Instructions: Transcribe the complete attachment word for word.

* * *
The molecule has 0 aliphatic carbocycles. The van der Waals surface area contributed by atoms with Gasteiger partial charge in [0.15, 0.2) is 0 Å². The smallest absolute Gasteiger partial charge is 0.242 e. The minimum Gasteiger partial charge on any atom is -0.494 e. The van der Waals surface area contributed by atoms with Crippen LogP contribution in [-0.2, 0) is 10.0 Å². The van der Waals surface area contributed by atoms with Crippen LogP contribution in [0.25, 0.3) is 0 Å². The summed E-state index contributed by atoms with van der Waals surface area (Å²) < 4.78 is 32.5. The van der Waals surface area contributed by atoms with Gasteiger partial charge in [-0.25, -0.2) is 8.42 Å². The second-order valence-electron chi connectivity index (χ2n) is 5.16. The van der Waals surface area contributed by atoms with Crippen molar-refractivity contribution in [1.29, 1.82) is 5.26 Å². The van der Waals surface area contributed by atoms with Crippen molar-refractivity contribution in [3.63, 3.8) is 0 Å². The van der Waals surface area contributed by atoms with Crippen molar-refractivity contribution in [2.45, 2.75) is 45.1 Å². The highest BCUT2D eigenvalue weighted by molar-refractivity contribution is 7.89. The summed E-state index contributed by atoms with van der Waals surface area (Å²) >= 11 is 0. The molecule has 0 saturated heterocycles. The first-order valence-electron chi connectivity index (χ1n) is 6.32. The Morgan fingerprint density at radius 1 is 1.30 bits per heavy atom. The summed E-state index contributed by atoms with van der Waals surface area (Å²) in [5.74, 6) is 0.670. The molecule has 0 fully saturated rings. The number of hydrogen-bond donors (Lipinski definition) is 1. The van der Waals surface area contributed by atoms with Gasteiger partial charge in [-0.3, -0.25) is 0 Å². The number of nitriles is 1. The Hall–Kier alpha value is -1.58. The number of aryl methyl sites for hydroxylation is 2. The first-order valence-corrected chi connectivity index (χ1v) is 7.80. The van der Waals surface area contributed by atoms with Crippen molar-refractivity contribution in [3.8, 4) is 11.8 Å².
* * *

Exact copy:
The molecule has 0 aliphatic carbocycles. The van der Waals surface area contributed by atoms with Gasteiger partial charge in [0.15, 0.2) is 0 Å². The smallest absolute Gasteiger partial charge is 0.242 e. The minimum Gasteiger partial charge on any atom is -0.494 e. The van der Waals surface area contributed by atoms with Crippen LogP contribution in [-0.2, 0) is 10.0 Å². The van der Waals surface area contributed by atoms with Crippen LogP contribution in [0.25, 0.3) is 0 Å². The summed E-state index contributed by atoms with van der Waals surface area (Å²) < 4.78 is 32.5. The van der Waals surface area contributed by atoms with Gasteiger partial charge in [-0.25, -0.2) is 8.42 Å². The second-order valence-electron chi connectivity index (χ2n) is 5.16. The van der Waals surface area contributed by atoms with Crippen molar-refractivity contribution in [1.29, 1.82) is 5.26 Å². The van der Waals surface area contributed by atoms with Crippen molar-refractivity contribution in [3.63, 3.8) is 0 Å². The van der Waals surface area contributed by atoms with Crippen molar-refractivity contribution in [2.45, 2.75) is 45.1 Å². The highest BCUT2D eigenvalue weighted by molar-refractivity contribution is 7.89. The summed E-state index contributed by atoms with van der Waals surface area (Å²) >= 11 is 0. The molecule has 0 saturated heterocycles. The first-order valence-electron chi connectivity index (χ1n) is 6.32. The Morgan fingerprint density at radius 1 is 1.30 bits per heavy atom. The summed E-state index contributed by atoms with van der Waals surface area (Å²) in [5.74, 6) is 0.670. The molecule has 0 fully saturated rings. The number of hydrogen-bond donors (Lipinski definition) is 1. The van der Waals surface area contributed by atoms with Gasteiger partial charge in [-0.3, -0.25) is 0 Å². The number of nitriles is 1. The Hall–Kier alpha value is -1.58. The number of aryl methyl sites for hydroxylation is 2. The first-order valence-corrected chi connectivity index (χ1v) is 7.80. The van der Waals surface area contributed by atoms with Crippen molar-refractivity contribution in [3.8, 4) is 11.8 Å².